If the gripping functions can no longer be performed, a medical clarification of the symptoms is necessary. As soon as everyday activities can no longer be carried out, the person concerned needs medical care. In an extensive medical examination and various tests, the cause of the existing malfunctions must be determined so that a diagnosis can be made. If there is a perception disorder on the skin on the arm or hands, a doctor is also needed. In the event of an irregularity through touch, irritation of the sensitivity, sensory disturbances, a tingling sensation on the skin or numbness, a doctor should be consulted.
Treatment & Therapy
The treatment of a median nerve palsy depends on the cause of the damage. Paralysis caused by pressure damage often resolves on its own. If the nerve is severed as a result of fractures or cuts, surgical reconstruction can be attempted.
If the median nerve paralysis occurs due to compression in the carpal tunnel, either conservative therapy (e.g. with medication and/or special medical technology) or an operation is carried out, depending on the severity. The aim of the operation is permanent pressure relief, for example by opening the entire carpal tunnel or by splitting the tendon. Physiotherapy is usually required for follow-up treatment.
Outlook & Forecast
In most cases, patients with median nerve palsy have a favorable prognosis. Due to the self-healing powers of the organism, there is often an automatic regression of the symptoms until recovery finally occurs. The disease has healed within a few weeks or months. Nerve activity regenerates after a short time, particularly in the case of pressure damage, minor injuries or severe physical strain on the organism. The paralysis is temporary and resolves completely.
In the future, however, changes in lifestyle should be made so that the functional activity of the nerve fibers is not irreparably damaged. If complaints and health irregularities occur again in the course of life, the prognosis is also favorable for the causes mentioned. In the case of fractures, a surgical intervention takes place in a large number of cases. This is associated with risks, but is usually completed in a routine process without any further disruptions.
Overall, median nerve paralysis can often be cured by the administration of medicines and self-help measures. In addition, physiotherapeutic exercises are used to support the healing process and avoid secondary diseases. The person concerned can independently contribute something to improve the situation by using the physiotherapeutic training units learned outside of the sessions.
There is no prevention against traumatic median nerve paralysis. For carpal tunnel syndrome, on the other hand, there are risk factors that can be influenced.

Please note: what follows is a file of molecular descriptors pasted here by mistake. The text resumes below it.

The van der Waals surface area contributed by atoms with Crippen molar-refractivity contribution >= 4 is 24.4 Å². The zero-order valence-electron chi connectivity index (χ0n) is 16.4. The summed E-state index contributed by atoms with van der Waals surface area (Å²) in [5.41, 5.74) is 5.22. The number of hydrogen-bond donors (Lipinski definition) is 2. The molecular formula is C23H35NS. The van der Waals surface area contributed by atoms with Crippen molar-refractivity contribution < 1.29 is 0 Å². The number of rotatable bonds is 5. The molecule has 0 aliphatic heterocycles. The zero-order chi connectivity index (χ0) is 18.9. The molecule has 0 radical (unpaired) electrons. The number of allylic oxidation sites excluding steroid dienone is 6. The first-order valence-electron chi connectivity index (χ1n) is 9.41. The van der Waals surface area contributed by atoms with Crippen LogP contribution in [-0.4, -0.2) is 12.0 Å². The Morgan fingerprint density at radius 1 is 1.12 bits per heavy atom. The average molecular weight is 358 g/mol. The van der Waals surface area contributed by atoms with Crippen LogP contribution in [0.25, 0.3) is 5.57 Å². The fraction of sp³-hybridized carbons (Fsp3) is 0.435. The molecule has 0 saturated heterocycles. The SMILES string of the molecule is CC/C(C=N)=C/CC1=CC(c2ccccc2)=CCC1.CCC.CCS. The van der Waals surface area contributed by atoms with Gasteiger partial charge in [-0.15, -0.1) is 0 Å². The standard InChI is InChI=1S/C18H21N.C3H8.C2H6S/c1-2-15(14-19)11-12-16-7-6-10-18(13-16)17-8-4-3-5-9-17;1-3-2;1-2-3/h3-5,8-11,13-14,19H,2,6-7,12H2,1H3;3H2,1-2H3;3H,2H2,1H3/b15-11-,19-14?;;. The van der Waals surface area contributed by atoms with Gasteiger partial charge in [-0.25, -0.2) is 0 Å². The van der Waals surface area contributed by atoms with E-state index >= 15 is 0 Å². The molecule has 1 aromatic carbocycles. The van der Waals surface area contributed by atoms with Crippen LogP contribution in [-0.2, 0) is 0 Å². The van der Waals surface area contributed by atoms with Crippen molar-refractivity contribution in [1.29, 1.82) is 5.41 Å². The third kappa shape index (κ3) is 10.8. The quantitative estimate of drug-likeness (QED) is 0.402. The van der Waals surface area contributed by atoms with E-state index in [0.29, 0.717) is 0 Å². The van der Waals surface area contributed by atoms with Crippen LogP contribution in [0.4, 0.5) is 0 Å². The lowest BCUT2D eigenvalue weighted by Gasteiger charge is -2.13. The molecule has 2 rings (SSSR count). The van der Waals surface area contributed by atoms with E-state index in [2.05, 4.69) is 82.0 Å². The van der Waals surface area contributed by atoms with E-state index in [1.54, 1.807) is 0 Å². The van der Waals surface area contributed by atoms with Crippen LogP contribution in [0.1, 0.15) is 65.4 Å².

People who are at risk include people who have lost a lot of weight but have not strengthened their muscles and therefore have slack connective tissue. Patients with kidney damage or diabetes mellitus are also at higher risk due to the risk of tissue swelling. The first symptoms of carpal tunnel syndrome are discomfort and pain on the thumb side of the palm, which occurs particularly at night or after mechanical stress on the wrist.
Such signs should be taken seriously and evaluated by a physician to treat any nerve compression before complete median nerve palsy develops.
A paralysis of the median nerve is usually associated with various complaints, all of which can usually have a very negative effect on the quality of life of the person concerned. Therefore, the aftercare focuses on counteracting a further deterioration of the symptoms. With the help of physiotherapy, the damaged fingers are strengthened muscularly. Because those affected have to get by with restrictions in movement in everyday life.
Many of those affected are therefore dependent on the help and support of friends and their own family in order to be able to cope with everyday life. The fingers themselves can no longer be moved properly. Emotional disorders also occur on the fingers or even on the hand.
Touches or temperatures can no longer be correctly assessed, which can also lead to complaints in the everyday life of the person concerned. The disease itself can be treated well in many cases. It does not have a negative effect on the life expectancy of the affected person and does not usually reduce it.
You can do that yourself
The measures that can be taken in the event of median nerve paralysis depend on the cause and severity of the damage. Slight signs of paralysis, for example caused by a bruise or sprain on the arm, usually disappear on their own.
Surgery is required for severe injuries. Beforehand, an examination plan must be drawn up together with the doctor, in which the control examinations and other details are recorded. Shortly before the procedure, the person concerned should no longer strain the muscle and otherwise follow the instructions of the doctor responsible. The recovery can then be supported by the typical aftercare measures, i.e. rest and cooling, but also by light stretching exercises.
In general, physiotherapy should be carried out daily with median nerve paralysis so that the paralysis recedes completely as quickly as possible. If a motor replacement operation is carried out, the donor muscle must be strengthened in a targeted manner, for example through physiotherapy or through massages and aids. Physiotherapy exercises are usually started after four to five weeks after replacement surgery. What other measures the person concerned can take to promote healing can only be answered by the responsible specialist.